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10 Ways Criminals Get Debit Card Data

Criminals are more organized and sophisticated than ever before. Attacks on ATM machines range from simplistic to highly organized efforts involving multiple ATMs across the country, hundreds of fraudulent cards and criminal gangs spanning the globe.

So, how do criminals get your customers' debit card data? Here are 10 different ways:

  1. Steal cards

    Attack sophistication: Low / Scale of attack: Small

    The simplest way for a criminal to get card data is to steal someone's card. To get the PIN, the thief might shoulder surf or guess a weak password, such as a birthdate.

  2. Steal machines

    Attack sophistication: Low / Scale of attack: Moderate

    A criminal might decide to steal either an ATM or POS terminal. Cash can be pulled from the ATMs, but both types of machines could store card numbers if misconfigured. A stolen machine is also valuable in order to learn about weaknesses or ways to physically attack it.

  3. Offline account takeover

    Attack sophistication: Moderate / Scale of attack: Small

    Breaking into mailboxes and stealing bank statements or other personal information can let a criminal conduct identity theft. Often they'll try to change the victim's mailing address with the bank, order a new card, and activate it. If the bank has good processes in place that are adhered to, then this type of attack can be stopped.

  4. Separate skimming device

    Attack sophistication: Low / Scale of attack: Moderate

    If a deft criminal can get a hold of a card for a few seconds, then they can swipe it through a reader and get its data.

  5. Overlaid skimming devices

    Attack sophistication: Low / Scale of attack: Moderate

    In this case, the criminal places a card reader over the machine's intrinsic reader. They might also attach a video camera or a pin-pad overlay to capture the PIN.

  6. Internal skimming devices

    Attack sophistication: Moderate / Scale of attack: Large

    More capable criminals could place a skimming device inside a terminal, such as at a gas pump. The skimmer intercepts messages on the data lines, and is tough to detect without opening up machines.

  7. Hijacked terminals

    Attack sophistication: High / Scale of attack: Moderate

    A terminal can be hijacked by replacing the operating system with a compromised one. An avenue of attack might be available for those ATMs with remote control capabilities that are left in the default (and insecure) settings. Stolen machines might also be modified and then used to replace an existing, non-compromised terminal.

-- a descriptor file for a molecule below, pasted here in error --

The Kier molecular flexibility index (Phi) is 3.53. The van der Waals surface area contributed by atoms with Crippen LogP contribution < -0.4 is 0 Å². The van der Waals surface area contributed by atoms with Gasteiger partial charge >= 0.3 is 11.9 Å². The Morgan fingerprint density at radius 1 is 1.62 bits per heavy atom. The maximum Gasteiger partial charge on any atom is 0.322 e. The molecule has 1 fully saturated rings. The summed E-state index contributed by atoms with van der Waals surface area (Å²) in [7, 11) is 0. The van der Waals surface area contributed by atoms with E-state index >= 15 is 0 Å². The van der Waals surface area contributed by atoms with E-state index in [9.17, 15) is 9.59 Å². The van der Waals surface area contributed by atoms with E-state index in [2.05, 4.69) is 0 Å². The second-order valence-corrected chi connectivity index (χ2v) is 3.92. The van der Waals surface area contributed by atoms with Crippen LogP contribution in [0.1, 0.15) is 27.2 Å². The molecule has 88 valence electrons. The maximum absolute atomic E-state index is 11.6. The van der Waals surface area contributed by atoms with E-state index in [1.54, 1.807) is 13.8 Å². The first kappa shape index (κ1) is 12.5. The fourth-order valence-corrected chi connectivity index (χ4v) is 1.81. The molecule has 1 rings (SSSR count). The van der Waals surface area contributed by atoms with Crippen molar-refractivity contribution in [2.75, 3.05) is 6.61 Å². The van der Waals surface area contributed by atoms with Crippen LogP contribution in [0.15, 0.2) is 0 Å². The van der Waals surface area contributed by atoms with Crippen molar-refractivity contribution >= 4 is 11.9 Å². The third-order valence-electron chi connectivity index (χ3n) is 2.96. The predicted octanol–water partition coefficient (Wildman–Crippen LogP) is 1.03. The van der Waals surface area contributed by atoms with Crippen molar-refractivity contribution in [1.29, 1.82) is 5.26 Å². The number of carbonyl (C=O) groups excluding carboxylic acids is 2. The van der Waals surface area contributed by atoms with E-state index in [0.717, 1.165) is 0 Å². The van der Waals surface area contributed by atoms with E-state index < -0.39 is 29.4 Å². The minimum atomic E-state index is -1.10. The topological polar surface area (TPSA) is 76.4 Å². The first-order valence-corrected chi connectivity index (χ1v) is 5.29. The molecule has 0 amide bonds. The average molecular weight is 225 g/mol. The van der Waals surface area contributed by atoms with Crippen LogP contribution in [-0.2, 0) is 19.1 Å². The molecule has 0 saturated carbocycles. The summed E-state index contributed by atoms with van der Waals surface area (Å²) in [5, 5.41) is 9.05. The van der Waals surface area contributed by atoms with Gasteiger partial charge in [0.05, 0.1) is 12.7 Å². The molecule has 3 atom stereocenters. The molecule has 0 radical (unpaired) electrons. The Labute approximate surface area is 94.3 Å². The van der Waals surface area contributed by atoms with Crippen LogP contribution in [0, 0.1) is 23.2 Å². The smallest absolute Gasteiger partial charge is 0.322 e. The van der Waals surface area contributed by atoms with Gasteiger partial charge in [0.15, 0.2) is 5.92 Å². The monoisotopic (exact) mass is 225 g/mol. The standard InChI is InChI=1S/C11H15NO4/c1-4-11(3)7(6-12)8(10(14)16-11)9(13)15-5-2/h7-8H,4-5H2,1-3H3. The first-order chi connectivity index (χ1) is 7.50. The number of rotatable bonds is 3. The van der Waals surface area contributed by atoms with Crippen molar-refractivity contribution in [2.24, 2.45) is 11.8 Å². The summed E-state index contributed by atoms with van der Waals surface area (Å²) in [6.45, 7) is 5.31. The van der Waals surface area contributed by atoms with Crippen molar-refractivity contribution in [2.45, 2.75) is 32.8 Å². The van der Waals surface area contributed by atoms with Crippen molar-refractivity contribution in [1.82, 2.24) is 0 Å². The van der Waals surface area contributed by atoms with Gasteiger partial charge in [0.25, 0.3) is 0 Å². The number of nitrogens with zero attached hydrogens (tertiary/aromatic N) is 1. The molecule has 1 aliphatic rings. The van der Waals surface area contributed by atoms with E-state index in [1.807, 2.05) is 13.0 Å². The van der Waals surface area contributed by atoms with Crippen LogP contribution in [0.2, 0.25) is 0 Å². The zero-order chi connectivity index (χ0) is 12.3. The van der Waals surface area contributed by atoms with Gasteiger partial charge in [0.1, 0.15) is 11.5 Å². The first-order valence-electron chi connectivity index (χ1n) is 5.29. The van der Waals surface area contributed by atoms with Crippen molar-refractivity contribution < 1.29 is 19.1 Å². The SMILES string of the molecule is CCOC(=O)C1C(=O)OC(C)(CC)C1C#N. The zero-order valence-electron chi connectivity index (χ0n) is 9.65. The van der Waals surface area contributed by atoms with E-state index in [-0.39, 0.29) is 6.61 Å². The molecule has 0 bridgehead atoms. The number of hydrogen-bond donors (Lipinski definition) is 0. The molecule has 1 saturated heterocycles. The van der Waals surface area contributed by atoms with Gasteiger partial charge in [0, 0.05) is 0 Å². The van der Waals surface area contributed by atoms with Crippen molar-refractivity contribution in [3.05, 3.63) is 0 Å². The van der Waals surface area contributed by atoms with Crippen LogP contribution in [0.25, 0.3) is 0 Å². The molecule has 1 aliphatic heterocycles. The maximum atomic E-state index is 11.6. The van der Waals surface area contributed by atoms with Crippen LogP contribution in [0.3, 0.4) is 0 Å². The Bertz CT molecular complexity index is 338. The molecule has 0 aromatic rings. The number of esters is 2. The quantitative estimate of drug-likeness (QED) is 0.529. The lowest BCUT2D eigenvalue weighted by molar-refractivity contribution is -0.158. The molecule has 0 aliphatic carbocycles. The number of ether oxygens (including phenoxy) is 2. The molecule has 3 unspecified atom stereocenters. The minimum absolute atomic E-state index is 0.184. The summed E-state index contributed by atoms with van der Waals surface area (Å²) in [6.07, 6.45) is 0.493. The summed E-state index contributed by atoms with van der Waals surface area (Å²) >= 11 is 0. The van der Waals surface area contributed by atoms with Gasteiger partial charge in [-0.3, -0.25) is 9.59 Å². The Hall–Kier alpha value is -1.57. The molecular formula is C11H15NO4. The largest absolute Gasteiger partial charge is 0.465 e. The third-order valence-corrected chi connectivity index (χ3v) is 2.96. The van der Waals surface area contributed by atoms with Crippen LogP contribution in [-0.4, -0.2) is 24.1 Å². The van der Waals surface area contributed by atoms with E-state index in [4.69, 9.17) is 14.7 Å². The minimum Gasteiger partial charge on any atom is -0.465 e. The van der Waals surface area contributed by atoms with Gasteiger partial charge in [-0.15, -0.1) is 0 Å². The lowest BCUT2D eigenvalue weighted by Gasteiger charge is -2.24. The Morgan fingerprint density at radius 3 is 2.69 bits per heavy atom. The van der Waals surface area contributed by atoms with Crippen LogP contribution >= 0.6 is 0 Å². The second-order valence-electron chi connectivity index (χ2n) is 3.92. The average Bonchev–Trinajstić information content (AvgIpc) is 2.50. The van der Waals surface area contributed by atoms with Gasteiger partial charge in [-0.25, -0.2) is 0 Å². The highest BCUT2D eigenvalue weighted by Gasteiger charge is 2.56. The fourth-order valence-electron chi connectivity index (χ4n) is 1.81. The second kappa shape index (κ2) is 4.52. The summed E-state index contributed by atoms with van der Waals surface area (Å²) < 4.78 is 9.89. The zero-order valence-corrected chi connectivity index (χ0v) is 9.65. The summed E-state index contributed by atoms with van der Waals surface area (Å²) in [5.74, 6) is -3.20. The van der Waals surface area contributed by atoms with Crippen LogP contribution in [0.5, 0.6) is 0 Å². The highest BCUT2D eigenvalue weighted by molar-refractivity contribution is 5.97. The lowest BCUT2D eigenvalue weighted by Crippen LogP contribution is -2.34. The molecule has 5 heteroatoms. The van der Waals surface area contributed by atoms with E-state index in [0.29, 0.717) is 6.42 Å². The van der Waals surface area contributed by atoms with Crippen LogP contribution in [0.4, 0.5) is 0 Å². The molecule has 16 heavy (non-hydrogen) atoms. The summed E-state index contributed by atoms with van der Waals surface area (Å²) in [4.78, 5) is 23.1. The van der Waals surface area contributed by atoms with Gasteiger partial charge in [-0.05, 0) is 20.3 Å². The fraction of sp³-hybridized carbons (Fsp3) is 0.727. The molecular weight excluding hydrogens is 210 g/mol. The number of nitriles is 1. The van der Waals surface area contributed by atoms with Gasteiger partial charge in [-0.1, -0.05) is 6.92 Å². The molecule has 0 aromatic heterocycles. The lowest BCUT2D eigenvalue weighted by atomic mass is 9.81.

8. Ghost ATMs and fake fronts

    Attack sophistication: Moderate / Scale of attack: Moderate

    Why add a skimming device to a real terminal when you can just use your own fake one? Criminals have been known to place fake, modified terminals in public spaces where victims will use their cards but receive communication error messages. In reality the terminal has captured card data and PIN, and stored it for later retrieval.

  9. Buying the data

    Attack sophistication: Low / Scale of attack: Moderate to Huge

    With so many means of attack, there is a glut of card information on the market. Lazy criminals can simply buy card data, starting at $1 or less. Quality costs extra, but in the underground marketplace there are products for everyone.

  10. Data breaches

    Attack sophistication: High / Scale of attack: Huge

    Capable hackers are able to crack the security on merchants and other card data holders, and access large volumes of card data. With the heightened awareness of cybercrime, the industry has made strides in using more secure techniques for storing data (or in many cases, ensuring that they don't store it). This has made it harder for criminals, but there are still many opportunities for attacks.